A Visit to San Quentin

Posted by Nancy Mullane on July 24th, 2012

The story on NPR over the weekend about your book caught our attention! It is very rare to hear of someone with the courage to step into the room and wait for the “murders” to come and converse. In 2010 I had a special opportunity to take 68 people, mostly high school and college age young people, into San Quentin for 2 days. We did presentations for nearly 500 of the residents there.
In the past 16 years we have done over 350 presentations in 100+ churches, 57 correctional facilities and dozens of rehab centers across the country. San Quentin was perhaps the most notorious place we visited, probably with the audience with the longest sentences. It was also the most encouraging, articulate, and inspiring audience we had ever experienced. The facility requested the opportunity for SQTV to video our second presentation to show later on death row. The Hollywood trained video (inmate) crew was impressive, but even more impactful was the way they interviewed our young people afterwards, pointedly asking for their comments for the death row inmates. Under the lights, with a camera on, the inmates doing the video held a mic to my 18 years old son and asked, “What would you like to say to the men on death row?” Talk about a life-impacting experience, especially after having spent 2 days surrounded by, even working alongside, “murderers” who were some of the most inspiring people we had met in our travels.
We do a Christian youth ministry that started as a music ministry in churches and has evolved into a leadership development program seeking to go into the most challenging situations we can find. We do this to share a message of hope, but it goes way beyond that for developing and stretching our young people. In addition to lots of prison work, which breaks down stereotypes and challenges everyone’s thinking about who other people are (and who we are), we have interacted with Mexican Mafia prison gang leaders, had tours of the gang oriented neighborhoods of Chicago led by former gang members, interacted with 4 & 5 star generals of the Bloods and Crips, and become very comfortable strolling the halls of Rikers Island(New York City’s jail) and interacting with the wardens there.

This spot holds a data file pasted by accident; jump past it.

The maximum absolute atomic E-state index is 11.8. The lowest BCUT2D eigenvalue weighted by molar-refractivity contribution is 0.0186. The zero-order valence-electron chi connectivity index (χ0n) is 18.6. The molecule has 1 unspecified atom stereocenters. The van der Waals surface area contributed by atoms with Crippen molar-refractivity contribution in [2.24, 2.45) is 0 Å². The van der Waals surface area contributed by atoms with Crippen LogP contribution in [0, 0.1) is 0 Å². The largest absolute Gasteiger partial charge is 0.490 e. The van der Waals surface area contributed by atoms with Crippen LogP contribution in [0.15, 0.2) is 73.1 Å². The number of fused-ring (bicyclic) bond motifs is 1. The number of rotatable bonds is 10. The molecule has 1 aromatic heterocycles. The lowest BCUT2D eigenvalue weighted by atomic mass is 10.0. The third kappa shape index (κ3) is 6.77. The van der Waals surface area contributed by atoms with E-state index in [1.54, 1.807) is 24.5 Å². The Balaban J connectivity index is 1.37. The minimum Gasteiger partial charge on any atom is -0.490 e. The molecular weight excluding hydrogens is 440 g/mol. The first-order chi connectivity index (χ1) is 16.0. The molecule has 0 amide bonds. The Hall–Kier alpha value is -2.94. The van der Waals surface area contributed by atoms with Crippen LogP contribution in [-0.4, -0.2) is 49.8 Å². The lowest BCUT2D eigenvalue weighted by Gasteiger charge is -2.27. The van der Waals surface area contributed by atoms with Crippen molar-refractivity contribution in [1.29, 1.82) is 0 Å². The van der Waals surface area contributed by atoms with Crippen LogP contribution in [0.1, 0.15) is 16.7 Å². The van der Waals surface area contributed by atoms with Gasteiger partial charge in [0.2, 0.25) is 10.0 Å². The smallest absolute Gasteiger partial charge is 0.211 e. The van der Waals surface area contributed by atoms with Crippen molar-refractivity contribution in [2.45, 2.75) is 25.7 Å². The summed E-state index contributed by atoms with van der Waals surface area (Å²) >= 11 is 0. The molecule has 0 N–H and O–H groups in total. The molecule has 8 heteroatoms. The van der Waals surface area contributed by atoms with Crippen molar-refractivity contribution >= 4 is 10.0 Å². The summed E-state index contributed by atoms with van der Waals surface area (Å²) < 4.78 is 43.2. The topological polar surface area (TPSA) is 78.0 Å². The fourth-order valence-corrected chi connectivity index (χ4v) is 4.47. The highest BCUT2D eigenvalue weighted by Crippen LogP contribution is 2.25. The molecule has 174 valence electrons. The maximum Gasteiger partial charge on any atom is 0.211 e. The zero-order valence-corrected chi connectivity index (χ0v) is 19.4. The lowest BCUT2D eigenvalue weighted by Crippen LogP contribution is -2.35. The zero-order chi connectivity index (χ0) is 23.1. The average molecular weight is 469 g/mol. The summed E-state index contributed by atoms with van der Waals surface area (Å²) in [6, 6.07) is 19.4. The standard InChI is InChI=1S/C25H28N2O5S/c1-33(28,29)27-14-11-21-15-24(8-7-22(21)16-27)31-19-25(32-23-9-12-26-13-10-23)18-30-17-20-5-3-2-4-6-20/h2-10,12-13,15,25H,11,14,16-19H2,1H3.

I also own a medium size trucking company and have served for many years on a community bank board. It is very difficult to even mention what I do on the weekends with young people. The misconceptions and fears among the public and business leaders (and yes, even among Christians) is often surprising. The goal of our ministry is to develop understanding of people who, even if their life situations, choices, etc. are very different from ours.
I wanted to express my appreciation for your work. Best wishes with your book!
Jeff Bohn, Executive Director
Shining Light Ministries


Life After Murder challenges us to do the unthinkable in the era of mass incarceration – view those accused of heinous crimes as worthy of our care, compassion and concern. Nancy Mullane, a white woman who once was just as ignorant about the real world of crime and punishment as the typical television viewer, takes us on a remarkable journey behind bars and introduces us to five unforgettable men who are struggling to transform their lives. Through their stories we are reminded of the power and possibility of redemption, as well the nearly unforgiveable crime our nation has committed: treating some human beings as disposable.



“Life After Murder is a gripping behind the scenes look at men who have committed heinous crimes yet still challenge our humanity by asking us to truly consider the meaning of redemption. This is journalism at its finest and a must-read for anyone interested in the realities of our prison system.”

–TOM AMMIANO, California Assembly Member


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